The cheetah is for me one of the most fascinating animals on the planet. The body shape is unique in the world of cats and no other animal on land can reach such a high speed. The characteristic black lines starting under the eyes down to the corners of the mouth remind a bit of tears.
Unfortunately Asiatic cheetahs really don’t have much to laugh about. Every single day means a new fight for the survival of this severely endangered subspecies.
In 2008 I was travelling with my friend Stevey and he said to me that he would like to visit Iran. Unfortunately the news never tell anything about the beauty of this country. Otherwise there would have been no doubt.
But after some online research I knew that this country is the home to the last Asiatic cheetahs in the world.
This country offers a variety of habitats where you can find also brown bears, hyenas, gazelles, wolves, leopards and many other species. Unfortunately most of them are endangered like the cheetah.
The Asiatic cheetah is critically endangered with less than 70 individuals left.
I wondered if there are people who care about sustaining this species.
And YES there are!
In 2001 a zoologist named Dr. Mohammad Farhadinia founded together with other Iranians the ICS (Iranian Cheetah Society) to dedicate themselves to protecting these animals and other endangered species in Iran.
After some very friendly emails I had a very good feeling about this Society and I decided to visit them in Iran.
We flew from New Delhi in India to Tehran and thought we can find a place to stay when we arrive. But we didn’t even have to look for it. Already at the Airport in Delhi we met Fariba from Tehran who studied in India. She invited us straight away to stay with her family.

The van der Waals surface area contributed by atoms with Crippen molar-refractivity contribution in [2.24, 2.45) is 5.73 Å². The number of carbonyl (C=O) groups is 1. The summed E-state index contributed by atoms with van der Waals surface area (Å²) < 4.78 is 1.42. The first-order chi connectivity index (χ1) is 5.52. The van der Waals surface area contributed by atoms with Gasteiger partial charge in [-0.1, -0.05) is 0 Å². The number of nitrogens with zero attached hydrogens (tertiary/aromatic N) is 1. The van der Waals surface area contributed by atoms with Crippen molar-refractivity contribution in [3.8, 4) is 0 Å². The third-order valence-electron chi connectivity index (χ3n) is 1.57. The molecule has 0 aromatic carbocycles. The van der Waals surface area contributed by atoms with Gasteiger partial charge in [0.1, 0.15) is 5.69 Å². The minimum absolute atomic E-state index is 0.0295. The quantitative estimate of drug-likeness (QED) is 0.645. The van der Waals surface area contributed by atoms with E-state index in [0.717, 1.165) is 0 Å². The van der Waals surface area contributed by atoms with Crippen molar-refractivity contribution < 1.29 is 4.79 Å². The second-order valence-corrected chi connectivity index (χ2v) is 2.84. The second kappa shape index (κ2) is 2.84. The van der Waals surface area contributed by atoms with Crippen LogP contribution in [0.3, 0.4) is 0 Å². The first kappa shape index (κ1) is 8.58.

A few days later we caught up with Mohammad Farhadinia and some of his colleagues. We got invited for lunch and decided to meet again after a couple of weeks to see other cities in Iran. Back in Tehran Mohammad and his wife Fatimeh took as for a trip to the Caspian Sea and into the mountains. On the way we were allowed to have a look into the work of the ICS.
Office of the Iranian Cheetah Society in Tehran. From the left: Stevey, Morteza, me and Bagher.
Mohammad and his collegue at work.
Everybody smiling during lunch at the office of the ICS.
No cheetah – but a leopard scull showing its impressive teeths.
If you imagine Iran as a backward, dusty desert with threats around every corner with seclusive people I have to tell you about this country and maybe after that you will want to visit it soon!
The people are very friendly, helpful, and have a very good sense of humor. It doesn’t matter if you are exploring a city, eat, play volleyball in the park, go for a trip in the mountains or hitch a ride in a travel bus, it was always made sure that we were happy and had a smile on our faces. I have seen a lot of beautiful countries but I have to say no other country I took into my heart so much.
Farsi (Persian) is the official language of the country. Despite the Arabic writing it has an Indo-Germanic origin and sounds very melodic.
Iran lies between the Caspian Sea in the North and the Persian Gulf in the South. Neighbors are Afghanistan, Armenia, Azerbaijan, Iraq, Pakistan, Turkey and Turkmenistan.
The country is 1,648,159 km2, approximately 4,5 x larger than Germany. With so much space the countryside is very diversified. The high mountains in the North are perfect for going tracking and skiing. The extinct volcano Damavand is one of the biggest mountains in the world and very popular with trackers and mountaineers. In the center of the country you can find deserts with oases. The south has beautiful beaches and if you are a diver don’t miss out on a diving trip in the Persian Gulf on Queshm Island.
A volleyball game in Tehran